1. Avoid open-plan (if you can)

Open-plan offices are supposed to encourage communication and team-spirit. At least, that’s the theory.

According to a survey which analysed data from 303 US office buildings, there’s some truth to the boost in communication, but no evidence it increases community spirit (Kim & Dear, 2012).

On top of this, the small benefits in communication are massively outweighed by the disadvantages of working in open-plan offices. Most have worked in these and know exactly what they are: noise, distraction and lack of privacy.

Unsurprisingly, people working in private offices are significantly happier with their working environment.

Not that most people have much choice about this either way and I guess many do their best to create their own sense of privacy using headphones, cubicles or hiding under the desk—whatever works.

2. The great messy/tidy desk debate

Does a messy desk help or hinder? Is the untidy desk really a sign of an untidy mind?

Well, research has found that order and disorder in the environment have different psychological consequences.

An experiment (described here) found that messy desks tended to encourage more creativity, while tidy desks encouraged conformity and general good moral behaviour.

So, both messy and untidy desks have their place, depending on the type of outcome you are looking for.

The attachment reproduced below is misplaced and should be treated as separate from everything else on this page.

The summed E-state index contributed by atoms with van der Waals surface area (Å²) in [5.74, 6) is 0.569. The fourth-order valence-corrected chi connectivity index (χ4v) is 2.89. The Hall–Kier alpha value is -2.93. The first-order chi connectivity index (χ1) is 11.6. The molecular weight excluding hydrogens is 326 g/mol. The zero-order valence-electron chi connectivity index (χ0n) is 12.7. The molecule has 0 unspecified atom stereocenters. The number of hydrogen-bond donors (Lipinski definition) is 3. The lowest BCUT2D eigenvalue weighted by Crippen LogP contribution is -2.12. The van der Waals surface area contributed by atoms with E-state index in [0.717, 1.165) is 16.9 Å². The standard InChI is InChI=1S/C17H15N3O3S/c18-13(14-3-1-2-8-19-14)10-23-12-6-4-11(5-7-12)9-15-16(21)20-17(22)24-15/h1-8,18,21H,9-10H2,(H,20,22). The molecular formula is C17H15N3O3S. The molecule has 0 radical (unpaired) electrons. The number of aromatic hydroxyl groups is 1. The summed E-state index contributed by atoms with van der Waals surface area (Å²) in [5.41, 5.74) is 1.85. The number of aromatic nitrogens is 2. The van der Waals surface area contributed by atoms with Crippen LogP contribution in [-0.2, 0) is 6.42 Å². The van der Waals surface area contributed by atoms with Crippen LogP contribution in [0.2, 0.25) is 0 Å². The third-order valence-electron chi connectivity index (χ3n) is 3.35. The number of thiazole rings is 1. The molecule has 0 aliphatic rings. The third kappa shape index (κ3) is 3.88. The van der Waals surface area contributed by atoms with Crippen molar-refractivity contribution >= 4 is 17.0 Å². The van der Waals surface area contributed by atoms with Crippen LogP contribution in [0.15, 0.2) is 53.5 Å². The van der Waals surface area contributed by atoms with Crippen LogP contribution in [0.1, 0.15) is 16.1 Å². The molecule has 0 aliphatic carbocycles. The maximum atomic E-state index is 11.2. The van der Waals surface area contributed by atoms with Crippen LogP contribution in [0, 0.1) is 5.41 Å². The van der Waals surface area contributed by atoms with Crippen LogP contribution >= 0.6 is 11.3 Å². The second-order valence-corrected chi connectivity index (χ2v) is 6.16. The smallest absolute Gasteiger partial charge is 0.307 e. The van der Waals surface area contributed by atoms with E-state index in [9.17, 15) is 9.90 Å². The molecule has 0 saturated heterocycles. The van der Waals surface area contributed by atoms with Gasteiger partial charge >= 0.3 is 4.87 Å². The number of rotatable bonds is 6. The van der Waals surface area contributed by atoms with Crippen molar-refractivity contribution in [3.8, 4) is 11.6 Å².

3. Curvy is beautiful

While we can’t use psychology to solve the messy/tidy debate decisively, we can with curvy versus plain old straight.

In a study by Dazkir and Read (2011), participants were shown some stimulated interiors with loads of straight edges and some with loads of curves.

People rated the curvy environments as making them feel more peaceful, calm and relaxed. So, curvy wins.

Just the same effect was found in another experiment which found people more likely to judge curvy spaces in general as more beautiful (Vartanian et al., 2013).

4. Room with a view (or a picture of a view)

Most of us know that a nice walk through nature has a calming effect on the mind. Indeed, there is a study showing that a walk in nature can boost memory by 20%.

But what about bringing a little nature inside the office space?

This has also been tested in a study by Berto (2005), who found that just viewing pictures of natural scenes had a restorative effect on cognitive function.

In fact, the benefits of viewing landscapes likely extend to reducing short-term stress as well as benefiting overall health and well-being (Verlarde & Teit, 2007).

5. Plants

If walks in nature and natural scenes can calm the mind, then surely plants should work as well?

Indeed they do, research by Raaaas et al. (2011) found that after being exposed to an office setting with four indoor plants, people’s attentional capacities were restored in comparison to the control condition, which had no plant-life.

6. Decorate

The lean, clean, efficient office space has been seen as the model environment in which to really get some work done.